Started by Dec 18 2012 04:30 AM

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4 replies to this topic

Posted 18 December 2012 - 04:30 AM

Hi,

I have a float array with random numbers, what is the best method to find positions of elements that have the same value (the difference is within an epsilon)

Regards

I have a float array with random numbers, what is the best method to find positions of elements that have the same value (the difference is within an epsilon)

Regards

Posted 18 December 2012 - 05:23 AM

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The naive way, without modifying the array itself in any way, is to nest two loops and compare all pairs of elements of the array. Say you have an array of *N* elements. The outer loops with index *i* loops from *0* to *N-2*, and the inner loop with index *j* loops from *i* to *N-1*. The index pair *i* and *j* will cover all pairs for you to compare.

An algorithmically quicker method is to sort the array first (and preserve the original index information if you need that) and then only look for adjacent element with equal values.

Note that once you introduce an epsilon in your comparison, you may get some non-intuitive results. Your code may say that elements*x* and *y* are equal and that y and z are equal, but that *x* and *z* are not equal. The epsilon-comparison is not transitive.

An algorithmically quicker method is to sort the array first (and preserve the original index information if you need that) and then only look for adjacent element with equal values.

Note that once you introduce an epsilon in your comparison, you may get some non-intuitive results. Your code may say that elements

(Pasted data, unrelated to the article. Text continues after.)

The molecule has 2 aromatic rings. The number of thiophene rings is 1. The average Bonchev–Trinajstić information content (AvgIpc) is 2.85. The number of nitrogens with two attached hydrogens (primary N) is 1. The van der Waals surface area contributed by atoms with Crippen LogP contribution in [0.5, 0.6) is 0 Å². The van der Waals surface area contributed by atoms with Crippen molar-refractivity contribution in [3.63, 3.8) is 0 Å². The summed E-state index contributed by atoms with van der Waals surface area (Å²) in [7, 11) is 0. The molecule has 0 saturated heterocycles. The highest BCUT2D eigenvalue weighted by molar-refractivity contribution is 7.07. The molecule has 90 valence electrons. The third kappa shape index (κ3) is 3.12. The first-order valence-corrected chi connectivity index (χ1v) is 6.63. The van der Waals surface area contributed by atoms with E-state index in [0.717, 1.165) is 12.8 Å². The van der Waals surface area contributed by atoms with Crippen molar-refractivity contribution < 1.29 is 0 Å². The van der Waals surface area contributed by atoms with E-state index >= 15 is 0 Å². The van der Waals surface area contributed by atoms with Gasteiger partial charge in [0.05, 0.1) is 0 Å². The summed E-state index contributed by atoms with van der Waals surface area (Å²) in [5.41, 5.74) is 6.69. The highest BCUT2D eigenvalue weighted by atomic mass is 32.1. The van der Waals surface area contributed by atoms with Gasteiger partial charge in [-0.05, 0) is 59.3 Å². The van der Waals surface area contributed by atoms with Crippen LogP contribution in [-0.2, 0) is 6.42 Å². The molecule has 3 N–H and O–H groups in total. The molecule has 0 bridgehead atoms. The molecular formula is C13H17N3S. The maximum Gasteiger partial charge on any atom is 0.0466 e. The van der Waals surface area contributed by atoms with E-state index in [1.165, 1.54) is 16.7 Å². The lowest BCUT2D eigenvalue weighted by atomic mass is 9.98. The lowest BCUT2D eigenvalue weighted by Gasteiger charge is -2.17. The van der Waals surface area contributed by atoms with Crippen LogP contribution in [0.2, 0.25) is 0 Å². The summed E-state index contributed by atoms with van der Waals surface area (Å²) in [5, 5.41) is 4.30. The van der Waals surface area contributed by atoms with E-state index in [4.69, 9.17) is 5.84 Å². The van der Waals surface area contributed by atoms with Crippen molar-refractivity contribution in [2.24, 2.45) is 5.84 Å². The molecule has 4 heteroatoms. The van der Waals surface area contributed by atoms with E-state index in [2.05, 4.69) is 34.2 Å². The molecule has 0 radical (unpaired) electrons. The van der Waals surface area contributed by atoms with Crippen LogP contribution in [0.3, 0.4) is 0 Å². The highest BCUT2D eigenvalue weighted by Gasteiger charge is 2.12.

Posted 18 December 2012 - 05:39 AM

Hmm, I would do this in three steps, I think.

In the first step I would create an int array to store all the indexes for each value in the float array and create an exact copy of the float array(assuming you still want it to be intact and have the values not being moved around).

I would then implement some sorting algorithm(which one I decide to use depends on the amount of numbers and how important the efficiency is required to be). This algorithm will then sort from smallest to largest in my copy of the float array and at the same time swap the corresponding value in the int array I created.

When this is all done my copy of floats will store its values from smallest to largest and my int array will have the indexes of these values corresponding to their initial value in the original float array. Then I would need to check the first element in my copy and compare it to the next element. If they are not the same I would stop checking that first element since the array will be stored in order of size. If the next element isn't the same size then there are no values that are the same size as this one. I would then continue with the next element.

So TL;DR:

1. Create a float array which will be a copy of your float array to check. Also create an int array to store the indexes of the float array. This int array will simply have 1,2,3,4,5 etc. The use of the int array will come when sorting the float array.

2. Implement a sorting algorithm to sort the copy of the float array by size. Move their corresponding index value in the int array. Example: number 38.2 is on index 3. 38.2 is the lowest number generated. Move the number 38.2 to position float array[0] in your copy. Move the value 3 to position int array[0] in the int array.